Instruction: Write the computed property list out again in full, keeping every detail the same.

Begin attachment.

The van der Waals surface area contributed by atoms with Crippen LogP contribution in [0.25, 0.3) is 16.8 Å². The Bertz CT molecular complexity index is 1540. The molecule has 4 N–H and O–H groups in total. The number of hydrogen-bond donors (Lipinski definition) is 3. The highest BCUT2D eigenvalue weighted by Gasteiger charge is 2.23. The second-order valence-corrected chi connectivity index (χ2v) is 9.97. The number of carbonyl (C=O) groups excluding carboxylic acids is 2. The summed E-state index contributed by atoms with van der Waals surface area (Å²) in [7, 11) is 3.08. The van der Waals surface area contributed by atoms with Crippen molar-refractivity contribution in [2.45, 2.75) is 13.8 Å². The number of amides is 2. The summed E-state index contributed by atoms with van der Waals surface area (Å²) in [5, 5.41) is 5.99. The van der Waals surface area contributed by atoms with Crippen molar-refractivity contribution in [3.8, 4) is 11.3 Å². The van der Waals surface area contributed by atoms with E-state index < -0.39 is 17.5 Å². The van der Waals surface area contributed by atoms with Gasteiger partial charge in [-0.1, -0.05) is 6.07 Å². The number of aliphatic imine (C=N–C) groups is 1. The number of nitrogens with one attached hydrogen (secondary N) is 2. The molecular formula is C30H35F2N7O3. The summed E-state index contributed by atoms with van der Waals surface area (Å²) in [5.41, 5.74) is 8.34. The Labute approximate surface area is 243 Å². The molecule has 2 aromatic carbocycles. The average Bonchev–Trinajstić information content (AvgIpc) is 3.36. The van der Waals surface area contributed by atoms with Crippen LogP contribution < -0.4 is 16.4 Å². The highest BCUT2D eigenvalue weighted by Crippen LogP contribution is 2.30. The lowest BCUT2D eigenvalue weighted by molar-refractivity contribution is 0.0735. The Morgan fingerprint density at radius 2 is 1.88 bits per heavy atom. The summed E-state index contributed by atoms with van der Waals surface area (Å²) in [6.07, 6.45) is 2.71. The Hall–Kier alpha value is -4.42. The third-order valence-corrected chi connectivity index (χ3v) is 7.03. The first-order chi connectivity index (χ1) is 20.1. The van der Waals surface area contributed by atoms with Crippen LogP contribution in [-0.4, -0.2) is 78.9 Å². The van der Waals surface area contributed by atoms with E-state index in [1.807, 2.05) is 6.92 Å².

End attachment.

The van der Waals surface area contributed by atoms with Crippen LogP contribution in [0.25, 0.3) is 16.8 Å². The Bertz CT molecular complexity index is 1540. The molecule has 4 N–H and O–H groups in total. The number of hydrogen-bond donors (Lipinski definition) is 3. The highest BCUT2D eigenvalue weighted by Gasteiger charge is 2.23. The second-order valence-corrected chi connectivity index (χ2v) is 9.97. The number of carbonyl (C=O) groups excluding carboxylic acids is 2. The summed E-state index contributed by atoms with van der Waals surface area (Å²) in [7, 11) is 3.08. The van der Waals surface area contributed by atoms with Crippen molar-refractivity contribution in [2.45, 2.75) is 13.8 Å². The number of amides is 2. The summed E-state index contributed by atoms with van der Waals surface area (Å²) in [5, 5.41) is 5.99. The van der Waals surface area contributed by atoms with Crippen molar-refractivity contribution in [3.8, 4) is 11.3 Å². The van der Waals surface area contributed by atoms with E-state index < -0.39 is 17.5 Å². The van der Waals surface area contributed by atoms with Gasteiger partial charge in [-0.1, -0.05) is 6.07 Å². The number of aliphatic imine (C=N–C) groups is 1. The number of nitrogens with one attached hydrogen (secondary N) is 2. The molecular formula is C30H35F2N7O3. The summed E-state index contributed by atoms with van der Waals surface area (Å²) in [5.41, 5.74) is 8.34. The Labute approximate surface area is 243 Å². The molecule has 2 aromatic carbocycles. The average Bonchev–Trinajstić information content (AvgIpc) is 3.36. The van der Waals surface area contributed by atoms with Crippen LogP contribution < -0.4 is 16.4 Å². The highest BCUT2D eigenvalue weighted by Crippen LogP contribution is 2.30. The lowest BCUT2D eigenvalue weighted by molar-refractivity contribution is 0.0735. The Morgan fingerprint density at radius 2 is 1.88 bits per heavy atom. The summed E-state index contributed by atoms with van der Waals surface area (Å²) in [6.07, 6.45) is 2.71. The Hall–Kier alpha value is -4.42. The third-order valence-corrected chi connectivity index (χ3v) is 7.03. The first-order chi connectivity index (χ1) is 20.1. The van der Waals surface area contributed by atoms with Crippen LogP contribution in [-0.4, -0.2) is 78.9 Å². The van der Waals surface area contributed by atoms with E-state index in [1.807, 2.05) is 6.92 Å².